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A ‘super blood moon’ will coincide with a lunar eclipse this week for rare spectacle

A ‘super blood moon’ will coincide with a lunar eclipse this week for rare spectacle

Onlookers will catch a rare phenomenon during next week's lunar eclipse. 

A ‘super blood moon’ will coincide with a lunar eclipse this week for rare spectacle

Look up to the sky on Wednesday 26 May and you’ll be able to catch the first – and only – total lunar eclipse of the year. Astronomers say the spectacle will be even more special, as it coincides with ‘super blood moon’, when the moon is closest to the Earth.

This combination will mean the moon will appear bright and coloured red. The phenomenon is due to the way light passes through the Earth’s atmosphere, University of Auckland senior lecturer of physics Dr Nicholas James Rattenbury told RNZ.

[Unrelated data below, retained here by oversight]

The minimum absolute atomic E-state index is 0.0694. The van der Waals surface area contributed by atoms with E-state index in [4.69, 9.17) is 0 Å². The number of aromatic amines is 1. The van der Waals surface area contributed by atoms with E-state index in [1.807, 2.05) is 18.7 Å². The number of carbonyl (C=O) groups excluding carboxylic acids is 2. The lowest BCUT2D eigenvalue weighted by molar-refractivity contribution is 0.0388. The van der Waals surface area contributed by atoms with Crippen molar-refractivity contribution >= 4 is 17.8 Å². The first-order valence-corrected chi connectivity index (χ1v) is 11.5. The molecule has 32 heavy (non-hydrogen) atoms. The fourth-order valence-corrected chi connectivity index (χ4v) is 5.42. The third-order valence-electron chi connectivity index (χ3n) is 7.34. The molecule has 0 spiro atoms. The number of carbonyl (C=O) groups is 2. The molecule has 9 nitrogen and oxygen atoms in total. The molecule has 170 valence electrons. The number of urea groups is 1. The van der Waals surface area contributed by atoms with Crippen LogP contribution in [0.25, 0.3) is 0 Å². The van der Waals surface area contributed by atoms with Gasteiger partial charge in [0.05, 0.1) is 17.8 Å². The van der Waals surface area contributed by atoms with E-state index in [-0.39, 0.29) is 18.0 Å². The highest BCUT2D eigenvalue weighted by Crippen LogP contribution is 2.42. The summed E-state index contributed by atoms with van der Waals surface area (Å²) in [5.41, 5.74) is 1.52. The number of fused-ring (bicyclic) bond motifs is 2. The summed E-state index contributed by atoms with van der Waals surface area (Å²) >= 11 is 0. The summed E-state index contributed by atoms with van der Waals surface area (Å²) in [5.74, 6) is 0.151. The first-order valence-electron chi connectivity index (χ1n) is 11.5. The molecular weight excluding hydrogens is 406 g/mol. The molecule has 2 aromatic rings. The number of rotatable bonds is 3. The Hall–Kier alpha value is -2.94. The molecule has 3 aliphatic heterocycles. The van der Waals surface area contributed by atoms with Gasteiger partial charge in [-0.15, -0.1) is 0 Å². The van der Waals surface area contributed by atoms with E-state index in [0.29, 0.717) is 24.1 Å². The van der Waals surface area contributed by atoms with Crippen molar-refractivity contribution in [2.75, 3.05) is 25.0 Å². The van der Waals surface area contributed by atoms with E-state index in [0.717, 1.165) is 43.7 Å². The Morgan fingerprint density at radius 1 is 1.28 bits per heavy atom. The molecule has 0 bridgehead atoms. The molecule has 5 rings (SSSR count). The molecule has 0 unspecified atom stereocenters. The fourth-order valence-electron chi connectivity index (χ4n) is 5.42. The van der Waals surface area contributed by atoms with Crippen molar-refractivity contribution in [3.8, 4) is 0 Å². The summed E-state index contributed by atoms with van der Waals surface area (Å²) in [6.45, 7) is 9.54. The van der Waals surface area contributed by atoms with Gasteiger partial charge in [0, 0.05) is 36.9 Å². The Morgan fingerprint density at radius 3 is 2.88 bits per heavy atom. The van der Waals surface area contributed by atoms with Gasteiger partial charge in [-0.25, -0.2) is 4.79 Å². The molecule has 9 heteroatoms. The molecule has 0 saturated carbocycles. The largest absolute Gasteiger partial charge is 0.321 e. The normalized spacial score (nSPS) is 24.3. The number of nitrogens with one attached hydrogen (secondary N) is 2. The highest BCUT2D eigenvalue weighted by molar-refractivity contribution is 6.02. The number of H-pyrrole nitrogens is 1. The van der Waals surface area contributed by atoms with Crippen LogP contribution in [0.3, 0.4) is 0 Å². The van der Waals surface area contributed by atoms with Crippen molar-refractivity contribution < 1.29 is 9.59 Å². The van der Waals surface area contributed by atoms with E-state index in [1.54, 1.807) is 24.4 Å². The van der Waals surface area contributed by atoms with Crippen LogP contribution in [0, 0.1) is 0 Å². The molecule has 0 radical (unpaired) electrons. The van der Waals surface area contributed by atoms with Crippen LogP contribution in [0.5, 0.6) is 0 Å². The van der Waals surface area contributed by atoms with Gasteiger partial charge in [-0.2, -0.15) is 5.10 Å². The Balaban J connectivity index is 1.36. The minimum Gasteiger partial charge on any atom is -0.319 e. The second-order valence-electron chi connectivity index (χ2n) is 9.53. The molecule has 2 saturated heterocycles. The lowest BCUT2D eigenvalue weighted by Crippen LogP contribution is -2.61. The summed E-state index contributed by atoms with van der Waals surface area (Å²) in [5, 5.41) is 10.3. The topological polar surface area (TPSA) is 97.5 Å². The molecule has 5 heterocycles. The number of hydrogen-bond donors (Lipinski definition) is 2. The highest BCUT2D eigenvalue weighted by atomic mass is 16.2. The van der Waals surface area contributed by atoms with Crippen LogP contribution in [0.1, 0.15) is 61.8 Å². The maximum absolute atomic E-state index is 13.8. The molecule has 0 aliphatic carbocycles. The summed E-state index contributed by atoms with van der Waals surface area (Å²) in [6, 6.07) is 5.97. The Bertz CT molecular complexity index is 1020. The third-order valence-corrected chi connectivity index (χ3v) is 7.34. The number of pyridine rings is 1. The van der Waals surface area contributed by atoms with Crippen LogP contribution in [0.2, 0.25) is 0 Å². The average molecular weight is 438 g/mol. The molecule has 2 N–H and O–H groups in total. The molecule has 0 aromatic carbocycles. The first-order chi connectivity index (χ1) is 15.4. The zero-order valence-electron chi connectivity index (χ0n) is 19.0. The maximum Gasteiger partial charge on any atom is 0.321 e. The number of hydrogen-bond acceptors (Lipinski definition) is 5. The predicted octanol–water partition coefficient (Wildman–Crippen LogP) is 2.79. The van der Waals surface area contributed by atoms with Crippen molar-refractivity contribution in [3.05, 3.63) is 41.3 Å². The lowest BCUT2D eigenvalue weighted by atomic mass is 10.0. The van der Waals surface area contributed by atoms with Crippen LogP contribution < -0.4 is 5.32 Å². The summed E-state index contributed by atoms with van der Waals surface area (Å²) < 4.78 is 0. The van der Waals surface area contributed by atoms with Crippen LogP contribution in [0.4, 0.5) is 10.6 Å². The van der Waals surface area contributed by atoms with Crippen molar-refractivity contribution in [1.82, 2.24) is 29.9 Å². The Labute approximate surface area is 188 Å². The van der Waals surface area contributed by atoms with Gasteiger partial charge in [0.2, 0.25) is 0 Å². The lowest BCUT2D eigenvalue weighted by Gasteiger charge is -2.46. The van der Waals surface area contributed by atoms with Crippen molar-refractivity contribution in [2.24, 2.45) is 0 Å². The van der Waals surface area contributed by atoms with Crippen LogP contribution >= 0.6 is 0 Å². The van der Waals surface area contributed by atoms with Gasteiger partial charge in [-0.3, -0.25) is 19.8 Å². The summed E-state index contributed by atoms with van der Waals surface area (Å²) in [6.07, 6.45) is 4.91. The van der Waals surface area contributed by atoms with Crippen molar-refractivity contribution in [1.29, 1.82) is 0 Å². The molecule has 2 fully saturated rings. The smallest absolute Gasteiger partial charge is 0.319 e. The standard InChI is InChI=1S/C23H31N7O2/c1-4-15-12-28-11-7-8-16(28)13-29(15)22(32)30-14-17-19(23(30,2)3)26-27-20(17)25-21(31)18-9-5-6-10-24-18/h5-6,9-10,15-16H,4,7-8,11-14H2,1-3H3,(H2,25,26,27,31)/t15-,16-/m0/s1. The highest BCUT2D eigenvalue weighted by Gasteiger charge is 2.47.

“What’s happening is that the light from the sun is partly going through the Earth’s atmosphere and the blue light gets scattered down to us – that’s why the sky appears to be blue – and the red light which is left over keeps on going through the atmosphere and gets bent onto the surface of the Moon kind of like a lens.”

If conditions are clear, the total lunar eclipse should be easily visible with the naked eye. It can be seen from around 11 pm – 11:20 pm on Wednesday 26 May.

For the best viewing opportunity, head away from street lights and grab some binoculars for an enhanced view.

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